Palm Awards Education Grants
In its second round of grants from the Palm Education Pioneer (PEP) program, Palm, Inc. is awarding $2.3 million in handhelds to schools to discover the best ways that handhelds can be used to improve teaching and learning. This research will help work out best practices for integrating handhelds into curriculum.
Palm awarded grants to 87 individual K-12 classrooms and nine "research hubs'' for a total of more than 175 classrooms. The first PEP grants were awarded to 15 K-12 schools in January. SRI International's Center for Technology in Learning (CTL) in Menlo Park, Calif., administers the program, and develops and conducts evaluations to study the learning uses, experiences, and effectiveness of Palm handhelds for teaching and learning.
"Research from PEP grants gives educators valuable insight into how handheld technology can be used in teaching and learning. This information helps us to create tools that evolve with the needs of education. We added new research hubs to broaden our research and also extend some studies into the college pre-service and in-service environment,'' said Mike Lorion, vice president of education markets at Palm, Inc.
The new PEP research hubs are school districts, universities and research institutes with the infrastructure and planning in place to help teachers use Palm handhelds effectively. PEP research hubs receive multiple classroom sets of Palm handhelds, and will train and provide ongoing support to teachers. In addition, they will work closely with the SRI International evaluation team.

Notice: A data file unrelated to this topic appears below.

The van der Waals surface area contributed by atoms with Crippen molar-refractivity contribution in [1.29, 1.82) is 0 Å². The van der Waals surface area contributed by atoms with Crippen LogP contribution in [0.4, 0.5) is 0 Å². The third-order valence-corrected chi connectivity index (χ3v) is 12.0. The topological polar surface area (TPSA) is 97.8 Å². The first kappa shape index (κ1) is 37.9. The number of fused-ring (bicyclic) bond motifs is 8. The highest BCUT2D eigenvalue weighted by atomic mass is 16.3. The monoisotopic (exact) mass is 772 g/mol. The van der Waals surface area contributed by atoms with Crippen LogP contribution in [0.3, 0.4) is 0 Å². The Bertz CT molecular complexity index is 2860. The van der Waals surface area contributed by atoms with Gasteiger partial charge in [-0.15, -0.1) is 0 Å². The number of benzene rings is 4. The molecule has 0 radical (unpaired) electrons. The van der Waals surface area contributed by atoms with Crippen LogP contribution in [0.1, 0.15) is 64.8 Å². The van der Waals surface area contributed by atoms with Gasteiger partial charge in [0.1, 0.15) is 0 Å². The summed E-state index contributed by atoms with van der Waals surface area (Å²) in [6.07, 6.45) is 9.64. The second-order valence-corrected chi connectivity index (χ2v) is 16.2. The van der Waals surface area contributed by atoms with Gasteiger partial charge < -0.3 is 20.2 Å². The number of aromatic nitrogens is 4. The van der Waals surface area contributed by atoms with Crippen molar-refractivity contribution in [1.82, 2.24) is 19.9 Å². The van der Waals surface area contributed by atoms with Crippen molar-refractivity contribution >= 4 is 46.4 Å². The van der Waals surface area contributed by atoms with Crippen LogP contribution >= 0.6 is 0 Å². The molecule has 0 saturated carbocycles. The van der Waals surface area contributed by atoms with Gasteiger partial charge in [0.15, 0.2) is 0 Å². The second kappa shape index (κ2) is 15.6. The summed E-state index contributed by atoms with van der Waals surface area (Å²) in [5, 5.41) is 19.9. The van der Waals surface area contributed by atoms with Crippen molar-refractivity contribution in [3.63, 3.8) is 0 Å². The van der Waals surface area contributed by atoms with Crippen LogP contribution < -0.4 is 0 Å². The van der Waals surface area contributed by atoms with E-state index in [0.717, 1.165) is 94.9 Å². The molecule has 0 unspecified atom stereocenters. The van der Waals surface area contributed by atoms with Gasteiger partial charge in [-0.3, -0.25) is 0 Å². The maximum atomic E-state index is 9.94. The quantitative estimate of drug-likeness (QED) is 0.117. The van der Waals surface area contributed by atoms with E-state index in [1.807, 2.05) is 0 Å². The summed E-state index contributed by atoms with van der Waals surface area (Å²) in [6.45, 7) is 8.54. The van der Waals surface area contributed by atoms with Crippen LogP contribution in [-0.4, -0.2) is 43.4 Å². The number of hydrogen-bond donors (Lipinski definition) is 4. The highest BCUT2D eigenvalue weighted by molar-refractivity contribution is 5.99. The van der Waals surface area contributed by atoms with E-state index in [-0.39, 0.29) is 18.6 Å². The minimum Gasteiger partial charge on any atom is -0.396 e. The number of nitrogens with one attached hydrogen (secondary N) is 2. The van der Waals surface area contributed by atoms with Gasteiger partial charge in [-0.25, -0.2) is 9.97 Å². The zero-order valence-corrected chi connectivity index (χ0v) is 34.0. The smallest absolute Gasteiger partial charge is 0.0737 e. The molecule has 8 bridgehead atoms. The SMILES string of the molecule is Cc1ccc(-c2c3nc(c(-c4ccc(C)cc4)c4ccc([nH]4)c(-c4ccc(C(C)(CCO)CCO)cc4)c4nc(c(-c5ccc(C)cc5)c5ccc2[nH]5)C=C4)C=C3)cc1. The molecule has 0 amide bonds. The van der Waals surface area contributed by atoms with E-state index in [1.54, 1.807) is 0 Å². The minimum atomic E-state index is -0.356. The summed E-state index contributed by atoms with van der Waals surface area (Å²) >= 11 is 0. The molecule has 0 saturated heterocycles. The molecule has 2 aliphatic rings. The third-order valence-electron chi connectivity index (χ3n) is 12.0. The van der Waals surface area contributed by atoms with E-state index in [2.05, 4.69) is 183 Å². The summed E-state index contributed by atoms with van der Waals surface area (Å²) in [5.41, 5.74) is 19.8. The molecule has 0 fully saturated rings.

The PEP classroom grants are split between urban, rural and suburban K-12 schools, both public and private. Individual school projects will cover a wide span of academic area in primary grades, middle schools and high schools. Examples include:
Students at Buford Elementary School in Lennox, Calif., will study social studies and language using Palm handhelds to investigate the lives of U.S. presidents in a Sherlock Holmes fashion. Using eBooks downloaded to their handhelds, students will write down relevant questions, clues, notes and discoveries and beam their findings to each other.
At Goodrich Middle School in Lincoln, Neb., students will use Palm handhelds to create fitness portfolios. Working work with the University of Nebraska's Department of Health and Human Performance, students will use the portfolio to store their fitness goals, daily progress, caloric intake and out-of-school fitness activities.
Sherrard Elementary School in Moundsville, W.Va., will use Palm handhelds to investigate changes to the territory 200 years after the Lewis and Clark expedition mapped it out. The students will work with the University of Idaho and with GLOBE (Global Learning and Observations to Benefit the Environment) team members from Wheeling Jesuit University to conduct scientific experiments using certified GLOBE trainers and GLOBE scientific equipment.
Environmental science students at Cranford High School of Cranford, N.J., will use Palm handhelds in the field to determine the effects of development, human resource consumption and consumer purchasing decisions on New Jersey waterways, agricultural, growing conditions and air cleanliness.
Berkeley High School of Berkeley, Calif., will train lead writers and editors in the use of Palm handhelds for newsgathering, sharing resources and contacts, and fact checking as part of a project to create the Jacket News Service (JNS), a daily online newspaper.
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